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dc.contributor.authorChamberlain, Samuelen
dc.contributor.authorGrant, Jonen
dc.contributor.authorLust, Katherineen
dc.contributor.authorChristenson, Garyen
dc.contributor.authorRedden, Sarahen
dc.date.accessioned2018-04-19T10:07:45Z
dc.date.available2018-04-19T10:07:45Z
dc.identifier.issn1365-1501
dc.identifier.urihttps://www.repository.cam.ac.uk/handle/1810/275005
dc.description.abstractBackground: This study sought to examine the prevalence of gambling disorder (GD) in a university sample and its associated physical and mental health correlates. Methods: A 156-item anonymous online survey was distributed via random email generation to a sample of 9,449 university students. Current use of alcohol and drugs, psychological and physical status, and academic performance were assessed, along with questionnaire-based measures of impulsivity and compulsivity. Positive screens for GD were based upon individuals meeting DSM-5 criteria. Results: A total of 3,421 participants (59.7% female) were included in the analysis. The overall prevalence of GD was 0.4%, while an additional 8.4% reported subsyndromal symptoms of GD. GD was significantly associated with past-year use of cocaine, heroin/opiate pain medications, sedatives, alcohol, and tobacco. Those with GD were more likely to have generalized anxiety, PTSD, and compulsive sexual behavior. Questionnaire-based measures revealed higher levels of both compulsivity and impulsivity associated with disordered gambling. Conclusion: Some level of gambling symptomatology is common in young adults and is associated with alcohol and drug use, as well as impulsive and compulsive behaviors. Clinicians should be aware of the presentation of problematic gambling and screen for it in primary care and mental health settings.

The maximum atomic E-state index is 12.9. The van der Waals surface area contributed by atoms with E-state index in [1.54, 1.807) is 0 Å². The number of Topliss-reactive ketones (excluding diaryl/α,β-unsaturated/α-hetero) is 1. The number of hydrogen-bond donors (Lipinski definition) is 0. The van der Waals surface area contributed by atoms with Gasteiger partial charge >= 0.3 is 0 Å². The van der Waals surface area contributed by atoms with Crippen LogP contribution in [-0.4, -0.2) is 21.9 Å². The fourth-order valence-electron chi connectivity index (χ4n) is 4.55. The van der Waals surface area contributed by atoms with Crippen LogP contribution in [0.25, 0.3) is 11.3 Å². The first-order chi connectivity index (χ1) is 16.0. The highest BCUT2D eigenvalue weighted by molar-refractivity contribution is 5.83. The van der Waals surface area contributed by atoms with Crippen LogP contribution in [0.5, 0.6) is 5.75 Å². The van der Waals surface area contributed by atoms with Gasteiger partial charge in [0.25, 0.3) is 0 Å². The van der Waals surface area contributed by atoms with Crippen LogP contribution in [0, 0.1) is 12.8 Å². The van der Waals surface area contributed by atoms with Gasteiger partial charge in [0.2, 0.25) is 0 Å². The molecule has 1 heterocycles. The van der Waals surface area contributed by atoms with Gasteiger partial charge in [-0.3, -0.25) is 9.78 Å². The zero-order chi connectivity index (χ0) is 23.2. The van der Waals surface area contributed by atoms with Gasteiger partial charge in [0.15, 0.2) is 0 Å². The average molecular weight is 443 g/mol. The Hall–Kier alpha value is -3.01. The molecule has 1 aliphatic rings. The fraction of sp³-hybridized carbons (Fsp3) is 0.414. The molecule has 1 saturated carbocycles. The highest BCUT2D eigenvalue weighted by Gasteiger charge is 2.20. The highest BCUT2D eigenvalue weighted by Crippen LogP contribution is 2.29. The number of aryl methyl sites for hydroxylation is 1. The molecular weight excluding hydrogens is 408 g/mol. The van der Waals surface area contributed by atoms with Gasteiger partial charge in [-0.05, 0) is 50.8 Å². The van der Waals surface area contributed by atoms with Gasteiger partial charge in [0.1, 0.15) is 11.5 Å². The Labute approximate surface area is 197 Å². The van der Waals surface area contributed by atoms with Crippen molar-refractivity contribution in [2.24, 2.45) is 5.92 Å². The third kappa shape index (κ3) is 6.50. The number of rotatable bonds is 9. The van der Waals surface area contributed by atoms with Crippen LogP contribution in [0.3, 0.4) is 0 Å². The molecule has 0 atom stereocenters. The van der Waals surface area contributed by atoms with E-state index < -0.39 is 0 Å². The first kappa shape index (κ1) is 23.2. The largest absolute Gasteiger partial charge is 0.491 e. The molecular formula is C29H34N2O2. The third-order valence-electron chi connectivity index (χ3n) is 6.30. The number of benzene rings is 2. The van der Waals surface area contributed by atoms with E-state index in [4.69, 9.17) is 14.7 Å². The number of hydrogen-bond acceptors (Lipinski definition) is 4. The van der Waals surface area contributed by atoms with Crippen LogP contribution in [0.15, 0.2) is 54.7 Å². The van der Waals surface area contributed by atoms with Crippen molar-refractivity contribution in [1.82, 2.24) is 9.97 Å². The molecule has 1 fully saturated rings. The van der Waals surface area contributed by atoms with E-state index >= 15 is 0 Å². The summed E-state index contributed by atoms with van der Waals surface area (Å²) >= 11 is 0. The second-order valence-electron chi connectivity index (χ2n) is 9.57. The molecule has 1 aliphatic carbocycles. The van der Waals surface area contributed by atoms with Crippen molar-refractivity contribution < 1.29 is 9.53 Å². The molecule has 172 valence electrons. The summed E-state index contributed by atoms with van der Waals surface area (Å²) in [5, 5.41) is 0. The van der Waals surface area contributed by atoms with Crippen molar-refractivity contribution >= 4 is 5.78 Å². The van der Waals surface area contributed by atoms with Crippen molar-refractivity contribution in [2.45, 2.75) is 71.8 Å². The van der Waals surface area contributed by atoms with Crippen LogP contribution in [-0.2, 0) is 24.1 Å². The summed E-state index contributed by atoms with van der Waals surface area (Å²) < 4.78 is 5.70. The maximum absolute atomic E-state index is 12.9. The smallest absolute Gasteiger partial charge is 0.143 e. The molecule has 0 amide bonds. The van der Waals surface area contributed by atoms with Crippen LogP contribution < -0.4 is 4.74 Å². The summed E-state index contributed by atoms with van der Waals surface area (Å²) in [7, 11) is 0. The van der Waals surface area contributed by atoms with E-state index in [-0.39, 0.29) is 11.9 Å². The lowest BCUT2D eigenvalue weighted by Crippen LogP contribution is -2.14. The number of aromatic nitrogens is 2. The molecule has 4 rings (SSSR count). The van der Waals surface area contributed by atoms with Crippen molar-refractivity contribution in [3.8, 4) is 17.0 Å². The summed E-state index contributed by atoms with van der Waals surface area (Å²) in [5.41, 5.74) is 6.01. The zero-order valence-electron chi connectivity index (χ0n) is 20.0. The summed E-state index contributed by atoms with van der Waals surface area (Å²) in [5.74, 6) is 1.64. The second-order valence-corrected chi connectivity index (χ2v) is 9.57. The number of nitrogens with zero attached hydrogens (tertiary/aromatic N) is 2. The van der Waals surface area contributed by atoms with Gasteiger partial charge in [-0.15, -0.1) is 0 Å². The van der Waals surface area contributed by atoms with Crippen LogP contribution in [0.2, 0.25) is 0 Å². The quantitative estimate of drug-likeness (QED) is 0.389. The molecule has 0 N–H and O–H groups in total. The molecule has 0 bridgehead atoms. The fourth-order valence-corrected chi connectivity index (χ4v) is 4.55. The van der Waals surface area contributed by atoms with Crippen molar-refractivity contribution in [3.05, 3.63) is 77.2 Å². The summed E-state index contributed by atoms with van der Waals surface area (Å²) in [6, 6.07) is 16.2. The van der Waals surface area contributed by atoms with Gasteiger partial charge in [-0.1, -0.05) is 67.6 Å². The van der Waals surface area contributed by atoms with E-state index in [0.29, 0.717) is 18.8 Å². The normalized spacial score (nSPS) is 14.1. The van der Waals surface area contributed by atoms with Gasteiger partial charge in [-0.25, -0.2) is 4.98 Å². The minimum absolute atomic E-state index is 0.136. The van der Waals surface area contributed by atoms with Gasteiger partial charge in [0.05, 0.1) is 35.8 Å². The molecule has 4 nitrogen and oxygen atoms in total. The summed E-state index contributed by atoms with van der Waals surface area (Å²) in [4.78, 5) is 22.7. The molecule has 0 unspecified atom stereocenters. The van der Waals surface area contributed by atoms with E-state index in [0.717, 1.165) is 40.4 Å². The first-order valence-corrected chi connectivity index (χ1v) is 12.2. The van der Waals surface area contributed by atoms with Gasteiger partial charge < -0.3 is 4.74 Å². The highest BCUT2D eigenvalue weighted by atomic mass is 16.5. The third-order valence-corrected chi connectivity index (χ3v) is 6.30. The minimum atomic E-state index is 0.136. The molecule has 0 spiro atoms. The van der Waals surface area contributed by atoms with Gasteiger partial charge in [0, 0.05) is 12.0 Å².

dc.description.sponsorshipThis research was supported by a Wellcome Trust Clinical Fellowship to Dr. Chamberlain (110049/Z/15/Z). Dr. Grant has received research grants from NIAAA, National Center for Responsible Gaming, Brainsway, AFSP, TLC Foundation, and Takeda Pharmaceuticals
dc.publisherTaylor & Francis
dc.subjectgamblingen
dc.subjectaddictionen
dc.subjectimpulsivityen
dc.subjectcompulsivityen
dc.titleGambling and Its Clinical Correlates in University Studentsen
dc.typeArticle
prism.publicationNameInternational Journal of Psychiatry in Clinical Practiceen
dc.identifier.doi10.17863/CAM.22162
dcterms.dateAccepted2018-01-31en
rioxxterms.versionofrecord10.1080/13651501.2018.1436715en
rioxxterms.versionAM*
rioxxterms.licenseref.urihttp://www.rioxx.net/licenses/all-rights-reserveden
rioxxterms.licenseref.startdate2018-01-31en
dc.contributor.orcidChamberlain, Samuel [0000-0001-7014-8121]
dc.identifier.eissn1471-1788
rioxxterms.typeJournal Article/Reviewen
pubs.funder-project-idWELLCOME TRUST (110049/Z/15/Z)
cam.issuedOnline2018-02-09en
rioxxterms.freetoread.startdate2019-02-09


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